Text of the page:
"I don't deserve it," Melanie replied.  "I'm such a rubbish best friend.  All I wanted to do was show you how much you mean to me, but I can't, because I'm not good at anything."

"That's not true!"  Willow cried, but Melanie had already darted out of the classroom.

Willow finally caught up with Melanie in the hall, queuing up for lunch.  "Please don't be upset," she urged.  "You don't have to do anything special to prove that you're my friend."

"But you do so much for me," Melanie insisted.  "I just want to show you what it means to me."  She blinked suddenly, reading the dinner menu on the wall.  "I know!  They have strawberry mousse for pudding, today.  I can get one for you, it's your favourite!"

Willow frowned.  "But you don't like strawberry mousse," she reminded her.  "And I can just get my own.  You can get a pudding you do like!"

"But if I get a pudding I don't like and give it to you, you can have two!"  Melanie replied.  "And then you'll know that I really care about you and it'll make up for the scarf and the necklace."

Before Willow could stop her, Melanie had placed a strawberry mousse onto a tray and had handed over her dinner money.

"There!"  Melanie beamed.  "That's to show you that you're my best friend!"  She turned to carry her tray to a table, but didn't notice another child standing close by.  With a gasp, Melanie tripped, dropping her lunch tray onto the floor and sending its contents flying across the hall.

"Melanie!"  Willow shrieked.  "Are you alright?!"

Melanie's eyes streamed with tears.  "I just keep getting everything wrong!"  With a sob, she ran out of the hall.

It took Willow a while to find Melanie.  Eventually, she spotted her sitting, huddled beneath her coat, in the cloakroom outside their class.  "What are you doing here?"  She asked, sitting beside her.  "Come back and have some lunch.  You must be starving!"

"I dropped my lunch all over the floor, remember?"  Melanie sniffed.  

"You can share mine," Willow promised.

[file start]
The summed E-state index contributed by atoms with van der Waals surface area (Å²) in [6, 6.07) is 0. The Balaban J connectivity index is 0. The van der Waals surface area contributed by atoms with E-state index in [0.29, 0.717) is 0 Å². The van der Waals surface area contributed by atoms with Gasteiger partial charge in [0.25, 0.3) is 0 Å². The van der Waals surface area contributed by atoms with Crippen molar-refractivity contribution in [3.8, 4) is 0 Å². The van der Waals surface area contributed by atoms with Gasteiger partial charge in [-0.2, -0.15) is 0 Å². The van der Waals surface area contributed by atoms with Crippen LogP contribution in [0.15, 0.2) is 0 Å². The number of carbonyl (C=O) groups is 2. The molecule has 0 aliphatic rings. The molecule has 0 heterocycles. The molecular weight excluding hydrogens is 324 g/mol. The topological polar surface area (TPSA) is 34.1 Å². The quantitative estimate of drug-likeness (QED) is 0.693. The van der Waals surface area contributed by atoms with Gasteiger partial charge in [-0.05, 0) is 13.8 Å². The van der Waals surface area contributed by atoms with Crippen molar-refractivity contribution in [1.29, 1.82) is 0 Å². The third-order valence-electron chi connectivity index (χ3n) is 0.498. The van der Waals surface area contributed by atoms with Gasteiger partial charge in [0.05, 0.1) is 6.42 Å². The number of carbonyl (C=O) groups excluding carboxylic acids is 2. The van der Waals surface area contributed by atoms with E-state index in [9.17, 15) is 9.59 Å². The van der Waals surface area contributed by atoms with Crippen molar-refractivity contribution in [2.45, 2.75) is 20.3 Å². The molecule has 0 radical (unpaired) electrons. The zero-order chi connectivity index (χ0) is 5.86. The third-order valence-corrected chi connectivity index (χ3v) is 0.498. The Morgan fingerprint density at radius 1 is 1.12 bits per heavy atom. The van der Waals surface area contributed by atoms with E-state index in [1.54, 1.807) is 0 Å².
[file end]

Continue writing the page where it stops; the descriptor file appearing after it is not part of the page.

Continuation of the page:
Melanie shook her head.  "You're always doing nice things for me," she sighed.  "And I tried so hard to do something to show you how grateful I am and I just...  I make a mess, every time."

Willow smiled.  "I know you're grateful," she insisted.  "But I'm not your friend just so that you'll feel like you have to do nice things for me, you know.  I don't expect you to make presents for me, or go without pudding just so that I can have two!"

"But I just want you to know how much you mean to me," Melanie replied.  "I want you to know that you're my best friend."

Willow chuckled and placed an arm around Melanie's shoulders.  "I do know," she told her.  "And it's not because of anything you buy or make me.  I know I mean something to you because you make time for me.  You listen to me when I'm sad.  You help me whenever I need it.  You always think of me and you want to do nice things for me.  I know I'm your best friend, because you're mine.  That's much more important than any present or extra pudding could ever be!"

"Am I really?"  Melanie asked, managing a smile.  "Even though I'm clumsy and silly and I made a scene in the hall just now?!"

Willow grinned back at her.  "Always," she promised.  "Those things are just part of who you are and I love everything that makes you you."

Melanie flung her arms around Willow's neck.  "Are you sure you don't want me to buy you another strawberry mousse?!"

Willow laughed.  "I'm more than sure," she insisted.  "You know what I do want, though?"

Melanie shook her head.

"I want my best friend to come back and have lunch with me.  And I want her to promise that she won't ever think I need her to do anything to prove herself to me, again."

Melanie smiled.  "I think I can manage that."

And with that, two best friends walked back to the hall, to share a lunch together.